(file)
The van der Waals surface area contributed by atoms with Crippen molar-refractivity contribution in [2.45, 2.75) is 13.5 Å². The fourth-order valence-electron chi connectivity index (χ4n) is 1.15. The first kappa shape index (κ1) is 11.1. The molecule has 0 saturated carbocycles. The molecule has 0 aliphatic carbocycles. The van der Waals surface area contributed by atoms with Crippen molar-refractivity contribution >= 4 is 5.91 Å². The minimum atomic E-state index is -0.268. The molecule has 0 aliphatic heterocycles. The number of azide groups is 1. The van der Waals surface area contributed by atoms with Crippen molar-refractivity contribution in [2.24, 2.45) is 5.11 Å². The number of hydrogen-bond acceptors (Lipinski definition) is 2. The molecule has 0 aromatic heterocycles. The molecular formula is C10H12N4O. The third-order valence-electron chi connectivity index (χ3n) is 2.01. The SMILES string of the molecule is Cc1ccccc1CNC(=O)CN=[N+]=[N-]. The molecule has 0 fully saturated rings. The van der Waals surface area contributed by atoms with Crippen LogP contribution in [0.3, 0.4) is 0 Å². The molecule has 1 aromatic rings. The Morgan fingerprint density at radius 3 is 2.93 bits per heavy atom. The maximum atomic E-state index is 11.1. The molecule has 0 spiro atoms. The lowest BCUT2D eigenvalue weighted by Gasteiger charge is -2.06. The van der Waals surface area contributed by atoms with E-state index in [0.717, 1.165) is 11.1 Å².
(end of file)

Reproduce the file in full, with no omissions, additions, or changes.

The van der Waals surface area contributed by atoms with Crippen molar-refractivity contribution in [2.45, 2.75) is 13.5 Å². The fourth-order valence-electron chi connectivity index (χ4n) is 1.15. The first kappa shape index (κ1) is 11.1. The molecule has 0 saturated carbocycles. The molecule has 0 aliphatic carbocycles. The van der Waals surface area contributed by atoms with Crippen molar-refractivity contribution >= 4 is 5.91 Å². The minimum atomic E-state index is -0.268. The molecule has 0 aliphatic heterocycles. The number of azide groups is 1. The van der Waals surface area contributed by atoms with Crippen molar-refractivity contribution in [2.24, 2.45) is 5.11 Å². The number of hydrogen-bond acceptors (Lipinski definition) is 2. The molecule has 0 aromatic heterocycles. The molecular formula is C10H12N4O. The third-order valence-electron chi connectivity index (χ3n) is 2.01. The SMILES string of the molecule is Cc1ccccc1CNC(=O)CN=[N+]=[N-]. The molecule has 0 fully saturated rings. The van der Waals surface area contributed by atoms with Crippen LogP contribution in [0.3, 0.4) is 0 Å². The molecule has 1 aromatic rings. The Morgan fingerprint density at radius 3 is 2.93 bits per heavy atom. The maximum atomic E-state index is 11.1. The molecule has 0 spiro atoms. The lowest BCUT2D eigenvalue weighted by Gasteiger charge is -2.06. The van der Waals surface area contributed by atoms with E-state index in [0.717, 1.165) is 11.1 Å².